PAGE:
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Disease at a Glance: Dermatitis

Dermatitis is a broad category of inflammatory skin disease characterized by red, itchy rash. It can occur on different parts of the body and may look different, depending on the type of Dermatitis. The most common type is Contact Dermatitis, which occurs when something either irritates our skin like chemicals, acids, solvents or metal (this is called Irritant Dermatitis) or when the skin is exposed to something we are allergic to like rubber, latex, fabric, or fragrance (this is called Allergic Dermatitis).

 

In both cases, the rash occurs in the area that is exposed to the irritant or allergen. The most common symptom of Contact Dermatitis is itching of the skin – in Allergic Dermatitis, this itching may be more severe. Also, an allergic reaction is usually delayed, occurring with a lag of a few hours after the exposure. Treatment includes washing the affected area with water to remove any trace of the irritant or allergen. Medications like corticosteroids and anti-histamines may also be prescribed. The prognosis is good – the rash normally clears up within a few days.

 

Common Symptoms 

Contact Dermatitis: Red, inflammed skin with fluid-filled blisters  
Seborrheic Dermatitis: White-yellowish flaky scales form on oily areas of the skin
Atopic Dermatitis: Dry, red, itchy skin

 

Seborrheic dermatitis is an inflammatory skin condition that causes white-yellowish flaky scales to form on oily areas like the scalp, creases of the nose, behind the ears, etc. It can occur with or without reddened skin.  On the other hand, Atopic Dermatitis (also known as eczema) is a chronic condition where the skin becomes red, itchy, cracked and dry. People with Atopic Dermatitis usually have asthma or are prone to seasonal allergies. Although there is no cure for Atopic Dermatitis, it can be controlled with treatment and preventive measures like keeping the skin hydrated, avoiding exposure to known irritants and allergens and controlling the urge to scratch the affected area (itching worsens the rash).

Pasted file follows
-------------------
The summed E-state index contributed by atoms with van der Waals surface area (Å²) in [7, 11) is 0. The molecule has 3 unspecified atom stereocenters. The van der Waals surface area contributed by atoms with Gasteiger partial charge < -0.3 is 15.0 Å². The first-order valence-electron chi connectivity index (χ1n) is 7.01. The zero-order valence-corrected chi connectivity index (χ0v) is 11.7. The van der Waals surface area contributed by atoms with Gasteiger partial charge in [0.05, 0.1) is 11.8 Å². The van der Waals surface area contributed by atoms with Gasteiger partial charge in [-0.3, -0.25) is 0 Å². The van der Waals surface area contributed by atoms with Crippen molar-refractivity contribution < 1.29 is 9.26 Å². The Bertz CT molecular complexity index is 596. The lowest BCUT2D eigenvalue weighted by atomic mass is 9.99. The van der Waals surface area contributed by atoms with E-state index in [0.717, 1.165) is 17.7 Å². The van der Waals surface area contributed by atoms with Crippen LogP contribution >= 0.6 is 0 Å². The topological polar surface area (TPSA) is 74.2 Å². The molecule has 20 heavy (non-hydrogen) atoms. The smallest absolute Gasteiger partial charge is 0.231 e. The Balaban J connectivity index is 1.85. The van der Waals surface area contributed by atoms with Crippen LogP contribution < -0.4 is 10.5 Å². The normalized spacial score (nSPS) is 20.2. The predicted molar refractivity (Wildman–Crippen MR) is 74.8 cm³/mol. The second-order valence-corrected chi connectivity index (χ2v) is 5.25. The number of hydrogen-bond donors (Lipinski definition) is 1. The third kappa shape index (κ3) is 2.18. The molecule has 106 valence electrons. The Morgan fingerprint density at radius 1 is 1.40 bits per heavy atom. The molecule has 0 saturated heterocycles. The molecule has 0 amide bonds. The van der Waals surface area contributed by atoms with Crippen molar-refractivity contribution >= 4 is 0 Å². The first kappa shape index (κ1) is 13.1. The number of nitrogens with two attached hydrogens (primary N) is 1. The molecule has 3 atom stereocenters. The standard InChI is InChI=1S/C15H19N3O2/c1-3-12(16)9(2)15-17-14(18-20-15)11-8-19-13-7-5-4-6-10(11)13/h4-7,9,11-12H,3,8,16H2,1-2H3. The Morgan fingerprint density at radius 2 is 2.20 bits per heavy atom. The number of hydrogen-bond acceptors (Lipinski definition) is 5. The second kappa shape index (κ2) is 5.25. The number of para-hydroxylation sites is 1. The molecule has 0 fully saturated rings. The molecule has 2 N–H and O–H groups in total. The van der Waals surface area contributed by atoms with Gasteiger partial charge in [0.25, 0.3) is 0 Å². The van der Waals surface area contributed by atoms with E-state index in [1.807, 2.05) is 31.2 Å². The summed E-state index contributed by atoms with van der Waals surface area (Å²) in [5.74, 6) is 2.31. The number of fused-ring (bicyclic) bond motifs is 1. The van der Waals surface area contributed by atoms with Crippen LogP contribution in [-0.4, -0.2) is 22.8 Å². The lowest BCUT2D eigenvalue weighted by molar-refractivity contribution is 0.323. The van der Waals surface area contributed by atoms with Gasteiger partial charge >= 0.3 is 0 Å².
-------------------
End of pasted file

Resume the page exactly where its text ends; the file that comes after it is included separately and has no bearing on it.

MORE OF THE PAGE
References:

1. American Academy of Dermatology (www.aad.org)
2. National Library of Medicine (www.nlm.nih.gov)
3. American College of Allergy, Asthma & Immunology (www.acasi.org)
4. University of Maryland Medical Centre (www.umm.edu)
5. Mayo Clinic (www.mayoclinic.org)

 

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